Recent trials and meta-analyses have raised questions about choice of therapy and use of strict glycaemic targets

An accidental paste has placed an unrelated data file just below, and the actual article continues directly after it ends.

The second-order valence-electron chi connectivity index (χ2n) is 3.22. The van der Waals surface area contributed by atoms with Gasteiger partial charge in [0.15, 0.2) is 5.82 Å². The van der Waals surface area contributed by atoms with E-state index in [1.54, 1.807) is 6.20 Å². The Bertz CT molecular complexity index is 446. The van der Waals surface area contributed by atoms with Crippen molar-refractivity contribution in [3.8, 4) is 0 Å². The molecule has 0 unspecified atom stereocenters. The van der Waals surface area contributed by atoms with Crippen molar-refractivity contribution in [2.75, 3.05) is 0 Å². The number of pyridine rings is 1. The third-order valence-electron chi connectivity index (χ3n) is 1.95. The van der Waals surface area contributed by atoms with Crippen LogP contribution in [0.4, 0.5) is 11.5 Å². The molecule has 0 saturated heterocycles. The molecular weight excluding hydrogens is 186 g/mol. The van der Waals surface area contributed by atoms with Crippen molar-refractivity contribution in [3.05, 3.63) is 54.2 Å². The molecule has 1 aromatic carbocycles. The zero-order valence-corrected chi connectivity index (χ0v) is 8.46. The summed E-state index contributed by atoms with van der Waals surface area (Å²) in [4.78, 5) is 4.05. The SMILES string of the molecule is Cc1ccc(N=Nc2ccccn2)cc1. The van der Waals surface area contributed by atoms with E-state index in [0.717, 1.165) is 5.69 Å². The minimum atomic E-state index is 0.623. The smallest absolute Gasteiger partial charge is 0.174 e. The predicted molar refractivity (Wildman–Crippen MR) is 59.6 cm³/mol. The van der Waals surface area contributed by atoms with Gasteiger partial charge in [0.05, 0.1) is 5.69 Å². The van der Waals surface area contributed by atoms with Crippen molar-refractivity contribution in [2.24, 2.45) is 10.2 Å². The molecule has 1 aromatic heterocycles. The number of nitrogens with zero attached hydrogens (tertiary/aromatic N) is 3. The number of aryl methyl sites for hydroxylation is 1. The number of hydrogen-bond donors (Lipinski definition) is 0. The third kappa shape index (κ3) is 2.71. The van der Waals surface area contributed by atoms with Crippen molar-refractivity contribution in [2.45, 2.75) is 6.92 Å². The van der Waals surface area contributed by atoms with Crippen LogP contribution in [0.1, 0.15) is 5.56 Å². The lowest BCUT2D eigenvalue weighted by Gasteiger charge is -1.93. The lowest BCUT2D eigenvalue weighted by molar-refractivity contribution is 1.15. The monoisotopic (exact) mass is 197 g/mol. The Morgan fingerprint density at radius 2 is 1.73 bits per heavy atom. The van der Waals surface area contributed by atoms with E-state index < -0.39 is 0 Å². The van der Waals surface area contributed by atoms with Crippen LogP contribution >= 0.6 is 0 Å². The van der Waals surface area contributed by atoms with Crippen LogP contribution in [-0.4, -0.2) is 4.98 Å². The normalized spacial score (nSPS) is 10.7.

In August 2006, representatives of the American Diabetes Association (ADA) and European Association for the Study of Diabetes (EASD) published a consensus algorithm for glycaemic management of type 2 diabetes.1 The algorithm provoked debate, but the authors defended their recommendations,2 including the introduction of metformin at diagnosis and the addition of insulin, sulfonylureas or glitazones as second-line therapy if satisfactory glycaemic control is not achieved. The glycaemic target at this and later stages of therapeutic intensification was a glycated haemoglobin (HbA1c) level less than 7.0%. However, based on epidemiological data from studies suggesting no threshold for microvascular or macrovascular benefit, including pooled results from the United Kingdom Prospective Diabetes Study (UKPDS),3 organisations such as the ADA suggested more stringent goals — including a normal HbA1c level (< 6.0%) — if the clinical situation allowed this.4
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